The attack in London earlier today appears to be “a clear act of terrorism,” said local expert Glen Duerr.
Duerr, a Cedarville University associate professor of international studies, is an American citizen and citizen of the United Kingdom and Canada. At least four people were killed in London today when someone drove into pedestrians on a bridge and then stabbed a police officer outside British Parliament.
“It really cuts to the heart of British democracy,” Duerr said. “If you look at it in terms of trying to inflict harm on civilians, on a police officer as well as those elected officials… really it’s kind of comprehensive in its scope of attacking the core of a society.”
While Wednesday’s attack may not have inflicted as much damage as the 2005 London bombings, Duerr said it will likely be known as one of the most impactful attacks this century in the UK. It will likely serve as a shock to the British people but Duerr said it will affect many in the Dayton area as well.
There are several people in the Miami Valley who have connections to the UK, Duerr said. Thousands of Americans work in the city of London.
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“There are hundreds if not thousands of British citizens that reside in the Miami Valley, people that are very closely connected to the UK,” Duerr said. “I mean, my wife is from Ohio all of my kids were born in the Miami Valley and yet there are ties to the UK through birth and through me.”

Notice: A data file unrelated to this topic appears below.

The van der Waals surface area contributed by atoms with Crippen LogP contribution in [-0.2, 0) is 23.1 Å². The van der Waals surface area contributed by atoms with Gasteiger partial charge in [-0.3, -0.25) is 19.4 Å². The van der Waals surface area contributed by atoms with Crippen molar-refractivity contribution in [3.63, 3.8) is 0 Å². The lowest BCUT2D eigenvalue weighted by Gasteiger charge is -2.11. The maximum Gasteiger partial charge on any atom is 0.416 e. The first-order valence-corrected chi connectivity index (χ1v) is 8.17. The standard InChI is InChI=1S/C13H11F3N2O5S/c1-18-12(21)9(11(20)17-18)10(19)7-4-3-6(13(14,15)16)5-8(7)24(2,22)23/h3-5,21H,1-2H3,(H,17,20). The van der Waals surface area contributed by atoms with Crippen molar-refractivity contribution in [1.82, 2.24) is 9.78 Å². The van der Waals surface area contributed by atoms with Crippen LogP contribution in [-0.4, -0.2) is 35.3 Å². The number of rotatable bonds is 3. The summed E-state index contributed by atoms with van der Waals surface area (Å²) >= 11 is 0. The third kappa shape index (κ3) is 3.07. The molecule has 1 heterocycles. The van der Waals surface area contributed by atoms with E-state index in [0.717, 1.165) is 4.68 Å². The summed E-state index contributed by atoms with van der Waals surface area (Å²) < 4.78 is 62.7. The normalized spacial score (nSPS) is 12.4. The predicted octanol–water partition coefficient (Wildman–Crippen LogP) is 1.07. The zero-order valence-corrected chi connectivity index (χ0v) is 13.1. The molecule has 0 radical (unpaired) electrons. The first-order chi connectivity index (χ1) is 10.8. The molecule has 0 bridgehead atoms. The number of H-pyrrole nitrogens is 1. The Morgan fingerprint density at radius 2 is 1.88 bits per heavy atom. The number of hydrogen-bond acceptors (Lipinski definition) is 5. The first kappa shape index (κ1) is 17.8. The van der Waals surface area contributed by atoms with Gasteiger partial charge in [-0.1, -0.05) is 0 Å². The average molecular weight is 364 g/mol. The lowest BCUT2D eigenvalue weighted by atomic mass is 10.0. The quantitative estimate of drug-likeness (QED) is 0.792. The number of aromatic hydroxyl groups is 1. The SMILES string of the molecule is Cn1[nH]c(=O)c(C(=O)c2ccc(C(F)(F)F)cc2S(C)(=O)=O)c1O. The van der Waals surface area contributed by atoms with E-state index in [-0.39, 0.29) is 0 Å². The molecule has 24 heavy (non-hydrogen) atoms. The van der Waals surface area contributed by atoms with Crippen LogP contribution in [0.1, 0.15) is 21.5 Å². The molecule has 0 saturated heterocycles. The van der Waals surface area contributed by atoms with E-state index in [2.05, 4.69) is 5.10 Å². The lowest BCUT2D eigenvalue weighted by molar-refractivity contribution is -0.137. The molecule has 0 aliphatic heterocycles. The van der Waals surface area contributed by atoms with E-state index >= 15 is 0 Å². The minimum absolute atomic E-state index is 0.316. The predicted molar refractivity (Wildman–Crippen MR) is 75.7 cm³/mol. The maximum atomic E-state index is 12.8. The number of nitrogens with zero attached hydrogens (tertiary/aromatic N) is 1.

Mary Irby-Jones, a Dayton Daily News editor, was visiting London when the attack happened on Wednesday.
She was heading to the area of the attack by train but was told she would have to exit a stop earlier. Shortly after the attack, Irby-Jones started receiving text messages from coworkers and friends asking if she was OK.
Irby-Jones said at first she did not realize the scope of the attack on Wednesday, partly because she did not have internet access on her phone since she is traveling abroad
“The text messages we got early on were about someone being stabbed,” Irby-Jones said. “Someone being stabbed is slightly different from what it did turn into later on.”
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